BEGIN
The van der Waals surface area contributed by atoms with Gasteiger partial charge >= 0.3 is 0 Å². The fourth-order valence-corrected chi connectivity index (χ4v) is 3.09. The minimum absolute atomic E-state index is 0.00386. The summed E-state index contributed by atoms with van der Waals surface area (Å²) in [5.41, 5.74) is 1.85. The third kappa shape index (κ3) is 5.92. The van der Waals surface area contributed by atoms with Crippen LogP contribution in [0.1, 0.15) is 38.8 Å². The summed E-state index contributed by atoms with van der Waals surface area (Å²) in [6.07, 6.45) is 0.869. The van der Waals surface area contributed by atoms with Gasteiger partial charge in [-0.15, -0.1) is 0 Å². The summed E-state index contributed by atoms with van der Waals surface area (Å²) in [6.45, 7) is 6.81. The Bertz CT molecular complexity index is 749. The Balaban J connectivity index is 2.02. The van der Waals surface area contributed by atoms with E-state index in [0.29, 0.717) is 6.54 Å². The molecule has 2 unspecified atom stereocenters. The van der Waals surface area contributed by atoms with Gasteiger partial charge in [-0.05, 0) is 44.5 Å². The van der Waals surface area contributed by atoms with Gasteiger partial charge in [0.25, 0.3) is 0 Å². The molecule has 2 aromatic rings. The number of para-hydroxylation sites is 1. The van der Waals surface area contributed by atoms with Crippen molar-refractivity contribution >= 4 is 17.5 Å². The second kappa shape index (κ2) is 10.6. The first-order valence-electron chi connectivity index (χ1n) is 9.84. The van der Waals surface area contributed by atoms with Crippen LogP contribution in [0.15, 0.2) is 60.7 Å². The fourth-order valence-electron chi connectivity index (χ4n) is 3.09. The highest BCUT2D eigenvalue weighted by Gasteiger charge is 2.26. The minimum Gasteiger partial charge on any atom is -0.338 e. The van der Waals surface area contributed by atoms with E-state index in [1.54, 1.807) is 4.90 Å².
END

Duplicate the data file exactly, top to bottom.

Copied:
The van der Waals surface area contributed by atoms with Gasteiger partial charge >= 0.3 is 0 Å². The fourth-order valence-corrected chi connectivity index (χ4v) is 3.09. The minimum absolute atomic E-state index is 0.00386. The summed E-state index contributed by atoms with van der Waals surface area (Å²) in [5.41, 5.74) is 1.85. The third kappa shape index (κ3) is 5.92. The van der Waals surface area contributed by atoms with Crippen LogP contribution in [0.1, 0.15) is 38.8 Å². The summed E-state index contributed by atoms with van der Waals surface area (Å²) in [6.07, 6.45) is 0.869. The van der Waals surface area contributed by atoms with Gasteiger partial charge in [-0.15, -0.1) is 0 Å². The summed E-state index contributed by atoms with van der Waals surface area (Å²) in [6.45, 7) is 6.81. The Bertz CT molecular complexity index is 749. The Balaban J connectivity index is 2.02. The van der Waals surface area contributed by atoms with E-state index in [0.29, 0.717) is 6.54 Å². The molecule has 2 unspecified atom stereocenters. The van der Waals surface area contributed by atoms with Gasteiger partial charge in [-0.05, 0) is 44.5 Å². The van der Waals surface area contributed by atoms with Gasteiger partial charge in [0.25, 0.3) is 0 Å². The molecule has 2 aromatic rings. The number of para-hydroxylation sites is 1. The van der Waals surface area contributed by atoms with Crippen molar-refractivity contribution >= 4 is 17.5 Å². The second kappa shape index (κ2) is 10.6. The first-order valence-electron chi connectivity index (χ1n) is 9.84. The van der Waals surface area contributed by atoms with Crippen LogP contribution in [0.15, 0.2) is 60.7 Å². The fourth-order valence-electron chi connectivity index (χ4n) is 3.09. The highest BCUT2D eigenvalue weighted by Gasteiger charge is 2.26. The minimum Gasteiger partial charge on any atom is -0.338 e. The van der Waals surface area contributed by atoms with E-state index in [1.54, 1.807) is 4.90 Å².